My qigong master once said, “When we practice our qigong, we realize the brilliance of our own intuitive knowledge. But if we don’t practice, we not only forget what we know, but we forget that we knew.”
About a month ago, one of my former classmates from acupuncture college came into my office for a treatment. It’s been years since I’ve seen her, but that day she stopped for a second and said that I looked like a “monk.” I was pretty flattered because I knew that she meant that I have the appearance of someone who cultivates every single day. Being a person who cultivates as well, she could read that in me. And it’s not because I have a bald head and wear beads on my wrist. I guess I have a “look.” But I’m not going for a look.
I’ve been doing meditative practice since 1995, but it was only within the last 8 years when I started doing it more regularly, and it wasn’t until March of 2014 when I started doing it virtually every single day. And it wasn’t until I started doing qigong every single day that I’ve noticed the changes it can provide me. I posted this in a previous entry (twice, actually by accident lol), but my energy level is up, my mood is more stable, and I get angry/stressed/depressed a lot less.
But the most important thing that’s been happening to me is “knowing.”
In Taoism, there’s a distinction between intellectual knowing and intuitive knowing. Intuitive knowing is the raw form of knowledge that you get internally, and intellectual knowing is the type that you get from books or schooling. Even though intellectual knowledge is highly valued in our society, it doesn’t quite give us the complete picture. I also believe that in our society we don’t take enough time to cultivate our intuition. I think it’s important to have a good grasp of both.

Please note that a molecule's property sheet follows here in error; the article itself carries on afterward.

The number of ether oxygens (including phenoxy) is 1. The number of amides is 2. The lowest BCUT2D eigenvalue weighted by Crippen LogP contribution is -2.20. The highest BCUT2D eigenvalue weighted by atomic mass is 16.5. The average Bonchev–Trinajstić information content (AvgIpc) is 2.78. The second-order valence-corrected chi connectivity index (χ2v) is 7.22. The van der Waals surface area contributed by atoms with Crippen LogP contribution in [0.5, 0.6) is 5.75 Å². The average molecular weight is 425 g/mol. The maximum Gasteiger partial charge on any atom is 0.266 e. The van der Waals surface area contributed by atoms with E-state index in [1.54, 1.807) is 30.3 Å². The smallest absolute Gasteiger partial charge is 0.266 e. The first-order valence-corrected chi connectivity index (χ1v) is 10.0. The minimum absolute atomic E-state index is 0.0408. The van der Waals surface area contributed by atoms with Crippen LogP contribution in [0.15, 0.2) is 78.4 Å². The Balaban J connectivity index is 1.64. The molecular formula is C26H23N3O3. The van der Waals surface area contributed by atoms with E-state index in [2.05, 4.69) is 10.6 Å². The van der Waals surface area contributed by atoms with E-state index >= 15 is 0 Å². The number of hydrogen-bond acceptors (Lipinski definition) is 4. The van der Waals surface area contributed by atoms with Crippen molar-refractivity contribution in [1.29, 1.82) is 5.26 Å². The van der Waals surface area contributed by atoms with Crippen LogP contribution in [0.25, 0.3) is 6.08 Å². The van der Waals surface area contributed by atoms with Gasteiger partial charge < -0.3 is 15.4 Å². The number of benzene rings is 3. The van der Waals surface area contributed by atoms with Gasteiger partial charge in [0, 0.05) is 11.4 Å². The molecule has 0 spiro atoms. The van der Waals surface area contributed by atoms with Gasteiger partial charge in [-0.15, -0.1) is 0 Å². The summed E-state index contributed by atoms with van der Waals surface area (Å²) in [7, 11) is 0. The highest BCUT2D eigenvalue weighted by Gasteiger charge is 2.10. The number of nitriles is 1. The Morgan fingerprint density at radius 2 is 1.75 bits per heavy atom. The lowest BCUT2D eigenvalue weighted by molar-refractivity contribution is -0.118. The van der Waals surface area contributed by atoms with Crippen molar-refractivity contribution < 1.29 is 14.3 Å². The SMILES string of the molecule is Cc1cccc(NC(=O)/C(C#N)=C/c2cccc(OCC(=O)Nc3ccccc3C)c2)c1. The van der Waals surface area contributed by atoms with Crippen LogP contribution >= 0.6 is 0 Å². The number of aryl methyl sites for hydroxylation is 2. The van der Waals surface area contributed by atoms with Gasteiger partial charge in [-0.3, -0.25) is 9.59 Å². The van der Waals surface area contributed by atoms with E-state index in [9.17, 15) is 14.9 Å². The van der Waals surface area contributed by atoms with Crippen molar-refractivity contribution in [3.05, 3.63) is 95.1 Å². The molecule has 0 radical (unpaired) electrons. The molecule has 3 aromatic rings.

Looking at the Yin-Yang symbol (technically called the “Taiji” or Tai Chi”), if Yin means “internal,” and Yang means “external,” then the result of the harmony of both internal knowledge (intuition) and external knowledge (intellectual) is what’s called “wisdom.”
And to me, that’s true “knowing.”
The reason why “knowing” is so important to me is because I’m in the field of Eastern Medicine. There are times when I’m intellectually at a loss when coming up with a treatment strategy for a very complicated case. But that’s when looking internally for answers helps tremendously. And every time I do that, the answers are clear as day, and my patients’ conditions improve.
People call it intuition, or a gut feeling. In any case, in order to find the “right” answer using your intuition takes a lot of the skill that meditative practices provide you, particularly in quieting all that background noise in your head. It’s the stillness of your mind that allows you to quiet all the voices and imagery in your brain that will make the answers to all your deeper questions about life jump at you like a pop tart. But it takes a lot of work to get there.